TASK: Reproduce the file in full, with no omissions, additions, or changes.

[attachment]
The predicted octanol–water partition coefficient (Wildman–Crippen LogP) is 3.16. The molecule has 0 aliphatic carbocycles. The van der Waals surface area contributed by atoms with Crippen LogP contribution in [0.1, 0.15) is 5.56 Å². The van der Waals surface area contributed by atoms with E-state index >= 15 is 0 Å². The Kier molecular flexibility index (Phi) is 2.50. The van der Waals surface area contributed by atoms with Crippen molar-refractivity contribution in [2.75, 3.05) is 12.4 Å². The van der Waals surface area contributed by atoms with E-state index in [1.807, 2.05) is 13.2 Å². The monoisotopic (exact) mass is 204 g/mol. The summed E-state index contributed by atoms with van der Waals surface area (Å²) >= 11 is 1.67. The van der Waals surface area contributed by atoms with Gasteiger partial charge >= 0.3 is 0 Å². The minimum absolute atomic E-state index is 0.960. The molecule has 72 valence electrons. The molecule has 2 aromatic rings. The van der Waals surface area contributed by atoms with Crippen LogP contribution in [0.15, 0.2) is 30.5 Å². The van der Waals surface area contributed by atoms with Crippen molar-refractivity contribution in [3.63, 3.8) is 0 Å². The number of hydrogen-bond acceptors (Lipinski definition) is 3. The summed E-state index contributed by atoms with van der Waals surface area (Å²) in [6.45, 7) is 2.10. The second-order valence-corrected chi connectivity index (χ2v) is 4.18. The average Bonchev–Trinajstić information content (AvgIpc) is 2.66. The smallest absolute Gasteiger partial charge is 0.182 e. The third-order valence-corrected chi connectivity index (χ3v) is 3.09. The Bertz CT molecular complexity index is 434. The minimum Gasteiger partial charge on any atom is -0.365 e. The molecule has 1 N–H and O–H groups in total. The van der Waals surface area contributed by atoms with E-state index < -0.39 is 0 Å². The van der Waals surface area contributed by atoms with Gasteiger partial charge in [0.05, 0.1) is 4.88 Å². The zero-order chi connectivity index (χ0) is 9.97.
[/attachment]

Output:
The predicted octanol–water partition coefficient (Wildman–Crippen LogP) is 3.16. The molecule has 0 aliphatic carbocycles. The van der Waals surface area contributed by atoms with Crippen LogP contribution in [0.1, 0.15) is 5.56 Å². The van der Waals surface area contributed by atoms with E-state index >= 15 is 0 Å². The Kier molecular flexibility index (Phi) is 2.50. The van der Waals surface area contributed by atoms with Crippen molar-refractivity contribution in [2.75, 3.05) is 12.4 Å². The van der Waals surface area contributed by atoms with E-state index in [1.807, 2.05) is 13.2 Å². The monoisotopic (exact) mass is 204 g/mol. The summed E-state index contributed by atoms with van der Waals surface area (Å²) >= 11 is 1.67. The van der Waals surface area contributed by atoms with Gasteiger partial charge >= 0.3 is 0 Å². The minimum absolute atomic E-state index is 0.960. The molecule has 72 valence electrons. The molecule has 2 aromatic rings. The van der Waals surface area contributed by atoms with Crippen LogP contribution in [0.15, 0.2) is 30.5 Å². The van der Waals surface area contributed by atoms with Crippen molar-refractivity contribution in [3.63, 3.8) is 0 Å². The number of hydrogen-bond acceptors (Lipinski definition) is 3. The summed E-state index contributed by atoms with van der Waals surface area (Å²) in [6.45, 7) is 2.10. The second-order valence-corrected chi connectivity index (χ2v) is 4.18. The average Bonchev–Trinajstić information content (AvgIpc) is 2.66. The smallest absolute Gasteiger partial charge is 0.182 e. The third-order valence-corrected chi connectivity index (χ3v) is 3.09. The Bertz CT molecular complexity index is 434. The minimum Gasteiger partial charge on any atom is -0.365 e. The molecule has 1 N–H and O–H groups in total. The van der Waals surface area contributed by atoms with E-state index < -0.39 is 0 Å². The van der Waals surface area contributed by atoms with Gasteiger partial charge in [0.05, 0.1) is 4.88 Å². The zero-order chi connectivity index (χ0) is 9.97.